Ulcerative Colitis
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What is Ulcerative Colitis?

Ulcerative Colitis and Crohn’s Disease are the two forms of Inflammatory Bowel Disease. Though the two diseases are similar in symptomatology, crohn’s disease affects any part of the entire digestive tract (and may have patches of unaffected parts throughout) while ulcerative colitis affects only the colon and possibly the rectum. On a microscopic level, crohn’s disease can also affect the entire thickness of the tubular wall of the digestive system while ulcerative colitis only affects the inner most layer, by way of ulcers and open sores, of the mulcerative colitisosal lining. A heightened inflammatory response exacerbates these wounds in the mulcerative colitisosal lining and causes symptoms noticeable to the individual.

Basically, the immune systems of a person with ulcerative colitis continually attacks the lining of their colon. With repeated inflammation, the lining of the colon thickens and sores can develop. The sores further aggravate the lining and cause the symptoms of ulcerative colitis.

The Crohn’s & Colitis Foundation of America (CCFA) describes the immune systems of those with ulcerative colitis as having originally “switched on” to combat a pathogen, but then continues to mistake food, bacteria or other normal intestinal materials as pathogens themselves and seeks to rid them from the body. Additionally, the body sends additional white blood cells into the intestinal lining which accounts for the chronic inflammation.1 The immune response is understood to be the culprit for the...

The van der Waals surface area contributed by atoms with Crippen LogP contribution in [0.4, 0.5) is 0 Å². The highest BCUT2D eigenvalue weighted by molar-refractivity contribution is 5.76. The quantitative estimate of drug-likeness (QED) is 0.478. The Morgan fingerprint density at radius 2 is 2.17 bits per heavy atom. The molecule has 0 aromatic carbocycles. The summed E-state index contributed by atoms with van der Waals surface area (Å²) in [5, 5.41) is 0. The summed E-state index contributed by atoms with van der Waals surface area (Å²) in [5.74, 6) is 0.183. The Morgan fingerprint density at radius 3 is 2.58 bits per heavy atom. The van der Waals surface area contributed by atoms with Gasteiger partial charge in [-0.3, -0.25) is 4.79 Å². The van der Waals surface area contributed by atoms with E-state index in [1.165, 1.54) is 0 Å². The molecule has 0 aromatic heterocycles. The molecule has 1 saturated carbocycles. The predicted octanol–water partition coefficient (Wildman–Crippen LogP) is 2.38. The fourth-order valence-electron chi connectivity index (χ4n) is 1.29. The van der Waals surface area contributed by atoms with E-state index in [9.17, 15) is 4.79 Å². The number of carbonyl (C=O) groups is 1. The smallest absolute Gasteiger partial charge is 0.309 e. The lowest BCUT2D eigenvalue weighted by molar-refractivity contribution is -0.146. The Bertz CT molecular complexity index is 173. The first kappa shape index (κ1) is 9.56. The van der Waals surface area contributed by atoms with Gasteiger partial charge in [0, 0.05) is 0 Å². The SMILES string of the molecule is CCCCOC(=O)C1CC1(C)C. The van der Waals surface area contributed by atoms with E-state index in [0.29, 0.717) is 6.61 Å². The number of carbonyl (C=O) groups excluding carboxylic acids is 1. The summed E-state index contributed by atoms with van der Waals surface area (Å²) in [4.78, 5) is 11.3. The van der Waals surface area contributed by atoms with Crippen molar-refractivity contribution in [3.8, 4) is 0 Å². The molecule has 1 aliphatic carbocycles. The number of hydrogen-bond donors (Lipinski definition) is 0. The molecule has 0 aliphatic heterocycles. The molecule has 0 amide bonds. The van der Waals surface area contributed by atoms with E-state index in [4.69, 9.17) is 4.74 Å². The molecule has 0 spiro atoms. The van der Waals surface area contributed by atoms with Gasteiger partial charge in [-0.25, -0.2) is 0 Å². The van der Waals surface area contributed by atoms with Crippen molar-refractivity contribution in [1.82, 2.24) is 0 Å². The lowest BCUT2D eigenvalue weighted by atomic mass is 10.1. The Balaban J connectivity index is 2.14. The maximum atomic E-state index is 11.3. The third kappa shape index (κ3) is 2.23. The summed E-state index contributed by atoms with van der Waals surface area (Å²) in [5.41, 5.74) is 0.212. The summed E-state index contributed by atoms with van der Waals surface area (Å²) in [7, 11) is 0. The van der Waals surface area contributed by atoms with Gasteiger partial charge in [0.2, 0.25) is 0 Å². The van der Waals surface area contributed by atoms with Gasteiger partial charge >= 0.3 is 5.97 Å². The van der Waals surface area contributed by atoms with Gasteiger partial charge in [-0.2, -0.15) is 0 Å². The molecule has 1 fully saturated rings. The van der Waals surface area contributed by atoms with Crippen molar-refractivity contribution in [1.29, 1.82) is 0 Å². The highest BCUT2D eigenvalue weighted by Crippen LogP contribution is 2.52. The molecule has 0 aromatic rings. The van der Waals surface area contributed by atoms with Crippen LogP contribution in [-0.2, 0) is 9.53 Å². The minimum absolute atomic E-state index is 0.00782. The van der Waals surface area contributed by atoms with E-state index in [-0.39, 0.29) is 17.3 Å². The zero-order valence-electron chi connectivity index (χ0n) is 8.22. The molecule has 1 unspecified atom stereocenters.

The most common symptoms of both forms of Inflammatory Bowl Disease (Ulcerative Colitis and Crohn's Disease) are:

  • blood or mucus in stool
  • diarrhea anywhere between 4 - 10 times per day
  • abdominal pain
  • bloating
  • fatigue due to loss of blood/nutrients

It is important to know that colorectal cancer, parasites and other infections can also cause similar symptoms and need be ruled out before testing to diagnose either form of inflammatory bowel disease.1 Despite the symptom similarities between both diseases, certain proposed treatment options can significantly vary therefore testing for an accurate diagnosis is advantageous to receive the most effective treatment regime.2 For example, in Crohn’s Disease if there is inflammation of the small intestine,...

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Proposed treatment options can significantly vary therefore testing for an accurate diagnosis is advantageous to receive the most effective treatment regime.

A gastroenterologist can help you monitor your disease and drug therapy. Perhaps it is time to take a few other factors into account. You will want to make sure that any physicians or healers you intended to consult regarding your diagnosis recognize the important of adjunct and collaborative therapies.

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